First Time - Package Management

[Ref: pkg_add(1) | pkg_info(1) | pkg_delete(1) | FAQ 15 - The OpenBSD packages and port system]

[Config location: /usr/src ]

[Ref: OpenBSD FAQ - Section 8]

The OpenBSD Project provides application binary executables in what are termed 'packages.' These packages store the information required to safely install the binaries, documentation, and dependencies such as libraries. Packages are configured for the OpenBSD disk layout and database of installed software. The benefits of packages include someone else figuring out how to install the software 'correctly,' including resolving dependencies (such as what else do you need to make sure that this program will run.)

Three Package Administration tools you will most likely come-across are:

For those new to packages (and haven't read through the FAQ Entries) change your working directory to where the packages are stored before using pkg_add (this is not necessary and is explained later in setting environment variables.)

This guide will give you some simple useage scenarios of using Package Management to install a package. If you wish to gain greater control of you application, then you will need to look at using the 'ports' system.

The general format for using pkg_add is:

# pkg_add -v /[path-to-package]/filename
# pkg_add -v[path-to-package]/filename 

The -v option is Verbose, which is real helpful in providing visual feedback of files it is processing. After you figure out how things work, you can leave the "-v" off.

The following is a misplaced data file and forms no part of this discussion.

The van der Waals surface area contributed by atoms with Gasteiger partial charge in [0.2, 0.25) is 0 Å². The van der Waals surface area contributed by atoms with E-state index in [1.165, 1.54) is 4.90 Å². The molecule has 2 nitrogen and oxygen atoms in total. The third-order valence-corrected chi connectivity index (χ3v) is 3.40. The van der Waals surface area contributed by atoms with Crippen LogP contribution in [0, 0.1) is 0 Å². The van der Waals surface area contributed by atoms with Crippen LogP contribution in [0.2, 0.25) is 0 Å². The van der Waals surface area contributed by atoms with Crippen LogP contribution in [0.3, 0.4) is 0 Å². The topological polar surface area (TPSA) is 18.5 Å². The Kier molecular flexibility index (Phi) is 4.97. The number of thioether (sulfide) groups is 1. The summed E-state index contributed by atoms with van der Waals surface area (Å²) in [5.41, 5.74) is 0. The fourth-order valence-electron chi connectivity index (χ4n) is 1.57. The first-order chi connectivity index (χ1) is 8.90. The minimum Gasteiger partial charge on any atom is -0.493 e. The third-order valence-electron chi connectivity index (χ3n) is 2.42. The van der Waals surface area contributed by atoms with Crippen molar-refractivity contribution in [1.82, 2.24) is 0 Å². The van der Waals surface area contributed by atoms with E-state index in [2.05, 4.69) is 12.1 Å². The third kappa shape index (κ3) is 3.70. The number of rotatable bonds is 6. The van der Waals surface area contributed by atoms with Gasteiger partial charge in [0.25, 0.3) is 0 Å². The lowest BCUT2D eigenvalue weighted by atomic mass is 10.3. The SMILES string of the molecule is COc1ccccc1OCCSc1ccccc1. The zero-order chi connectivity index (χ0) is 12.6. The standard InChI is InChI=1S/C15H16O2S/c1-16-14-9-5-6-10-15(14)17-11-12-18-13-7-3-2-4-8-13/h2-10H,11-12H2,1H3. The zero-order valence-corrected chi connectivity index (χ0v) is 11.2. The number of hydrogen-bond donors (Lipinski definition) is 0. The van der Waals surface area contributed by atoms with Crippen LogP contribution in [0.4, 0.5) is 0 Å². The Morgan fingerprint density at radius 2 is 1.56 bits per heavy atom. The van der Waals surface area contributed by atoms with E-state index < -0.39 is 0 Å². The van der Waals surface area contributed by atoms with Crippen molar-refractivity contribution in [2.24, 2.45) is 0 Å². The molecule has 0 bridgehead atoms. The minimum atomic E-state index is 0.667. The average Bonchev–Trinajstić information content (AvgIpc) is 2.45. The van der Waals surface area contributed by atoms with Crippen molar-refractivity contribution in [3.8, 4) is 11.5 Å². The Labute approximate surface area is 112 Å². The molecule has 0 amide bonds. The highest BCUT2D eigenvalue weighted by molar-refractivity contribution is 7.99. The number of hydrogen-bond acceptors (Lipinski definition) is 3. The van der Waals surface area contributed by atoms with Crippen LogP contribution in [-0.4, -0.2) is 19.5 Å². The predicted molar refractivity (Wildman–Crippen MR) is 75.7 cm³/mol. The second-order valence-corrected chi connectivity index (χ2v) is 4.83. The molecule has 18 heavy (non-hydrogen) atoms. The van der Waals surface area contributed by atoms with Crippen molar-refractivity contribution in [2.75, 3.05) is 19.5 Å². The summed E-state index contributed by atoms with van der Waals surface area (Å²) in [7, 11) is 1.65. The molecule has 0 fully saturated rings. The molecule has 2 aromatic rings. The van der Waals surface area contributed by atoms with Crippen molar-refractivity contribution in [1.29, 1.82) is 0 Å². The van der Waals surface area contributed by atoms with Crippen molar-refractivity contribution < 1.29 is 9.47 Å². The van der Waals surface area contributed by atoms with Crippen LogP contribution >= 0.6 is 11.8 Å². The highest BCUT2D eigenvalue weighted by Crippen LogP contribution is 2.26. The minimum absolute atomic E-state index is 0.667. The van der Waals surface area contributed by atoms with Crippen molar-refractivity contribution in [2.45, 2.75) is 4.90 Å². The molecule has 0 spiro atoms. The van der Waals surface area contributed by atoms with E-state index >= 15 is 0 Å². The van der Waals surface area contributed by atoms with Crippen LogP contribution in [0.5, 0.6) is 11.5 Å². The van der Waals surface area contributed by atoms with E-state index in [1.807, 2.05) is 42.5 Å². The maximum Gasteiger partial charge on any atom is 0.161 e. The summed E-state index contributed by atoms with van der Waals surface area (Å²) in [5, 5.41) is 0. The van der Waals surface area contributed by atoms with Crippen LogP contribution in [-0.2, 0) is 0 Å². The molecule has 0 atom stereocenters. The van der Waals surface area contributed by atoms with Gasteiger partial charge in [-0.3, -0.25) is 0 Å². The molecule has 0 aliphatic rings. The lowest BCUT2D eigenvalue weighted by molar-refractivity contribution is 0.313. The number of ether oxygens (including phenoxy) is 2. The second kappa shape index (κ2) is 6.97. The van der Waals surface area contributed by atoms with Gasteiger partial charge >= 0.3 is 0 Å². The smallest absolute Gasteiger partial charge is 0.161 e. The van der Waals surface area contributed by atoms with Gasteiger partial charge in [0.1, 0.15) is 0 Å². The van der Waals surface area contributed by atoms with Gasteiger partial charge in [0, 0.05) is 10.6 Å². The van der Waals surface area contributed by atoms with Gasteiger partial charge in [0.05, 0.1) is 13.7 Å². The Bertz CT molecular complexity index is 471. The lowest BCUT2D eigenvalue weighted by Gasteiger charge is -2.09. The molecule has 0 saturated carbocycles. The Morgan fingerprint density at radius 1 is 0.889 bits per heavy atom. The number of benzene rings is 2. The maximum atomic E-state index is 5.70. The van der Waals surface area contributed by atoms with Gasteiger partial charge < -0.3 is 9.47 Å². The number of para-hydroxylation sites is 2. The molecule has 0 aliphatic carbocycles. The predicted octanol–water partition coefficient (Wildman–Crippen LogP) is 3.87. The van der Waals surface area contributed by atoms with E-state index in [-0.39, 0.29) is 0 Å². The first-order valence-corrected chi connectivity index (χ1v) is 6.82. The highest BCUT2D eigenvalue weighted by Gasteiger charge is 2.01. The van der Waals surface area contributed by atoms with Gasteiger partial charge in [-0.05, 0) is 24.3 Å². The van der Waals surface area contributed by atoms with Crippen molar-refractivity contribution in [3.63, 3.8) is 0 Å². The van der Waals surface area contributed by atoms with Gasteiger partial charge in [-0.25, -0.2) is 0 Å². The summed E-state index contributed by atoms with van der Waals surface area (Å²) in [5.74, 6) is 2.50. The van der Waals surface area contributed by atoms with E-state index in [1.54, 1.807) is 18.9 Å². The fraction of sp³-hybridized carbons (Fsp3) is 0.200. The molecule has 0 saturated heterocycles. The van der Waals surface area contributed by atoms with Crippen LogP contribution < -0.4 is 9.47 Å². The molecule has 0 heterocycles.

Tip: Caching Packages

[ Keeping downloaded packages]

We usually make available binary packages on our LAN, when installing a package not already available locally, we cache the package download during the pkgadd process by using the environment variable PKGCACHE.

# mkdir -p /var/pkg/cache
# export PKG_CACHE=/var/db/cache
# echo "export PKG_CACHE=/var/db/cache" >> ~/.profile

To install packages, the above configuration will keep/cache all downloads in the $PKG_CACHE path.

# export PKG_PATH=${PKG_CACHE}/:http://local-repo/pub/OpenBSD/$(uname -r)/packages/$(uname -m)/:ftp://remote-repo/pub/OpenBSD/$(uname -r)/packages/$(uname -m)/

We set $PKG_PATH to point at our new caching location, and our internal repo, then to the external repo.

Example - Installing pico, a nice

little editor

[package: pico-4.33.tgz]

If you are uncomfortable with "vi" or the standard text editors found on OpenBSD, then I suggest that you download the pico package and follow the installation process below to simplify some of the editing work that will be required in configuring your OpenBSD server.

# mkdir /usr/packages
# cd /usr/packages
# mv /[path-to-download]/pico-4.33.tgz .
# pkg_info pico-4.33.tgz

Information for pico-4.33.tgz:

Comment: small text editor

Pico is a small text editor distributed as part of the pine mail
program. It is a separate program that may be installed and used
without using pine.


In the above example we're just using a location /usr/packages to keep packages. We go into this directory and copy into it the pico-4.33.tgz file and then query the package to tell us what it contains (by using pkginfo.) To install the package we can simply use pkgadd.

#pkg_add -v pico-4.33.tgz 
Requested space: 359604 bytes, free
space: 4294905856 bytes in /var/tmp/instmp.ttTyg31193
Package `pico-4.33' conflicts with `pine+pico-*'
extract: Package name is pico-4.33
extract: CWD to /usr/local
extract: /usr/local/bin/pico
extract: /usr/local/man/man1/pico.1
extract: CWD to .
Attempting to record package into `/var/db/pkg/pico-4.33'
Package `pico-4.33' registered in `/var/db/pkg/pico-4.33'

pkg_add will decompress the file into a temporary location (/var/tmp/## above)

By using the "-v" verbose display, we can tell the binary /usr/local/bin/pico has been installed and the man page placed /usr/local/man/man1/pico.1

If you've ever used "pine" as an e-mail manager then pico will be a quick and easy editor to learn and use. Make sure you read the man page for command-line options, especially the "-w" command line option to turn off auto-wordwrap. 'pico -w file' is a quick and easy editor for Unix.

Example - Installing Bash 2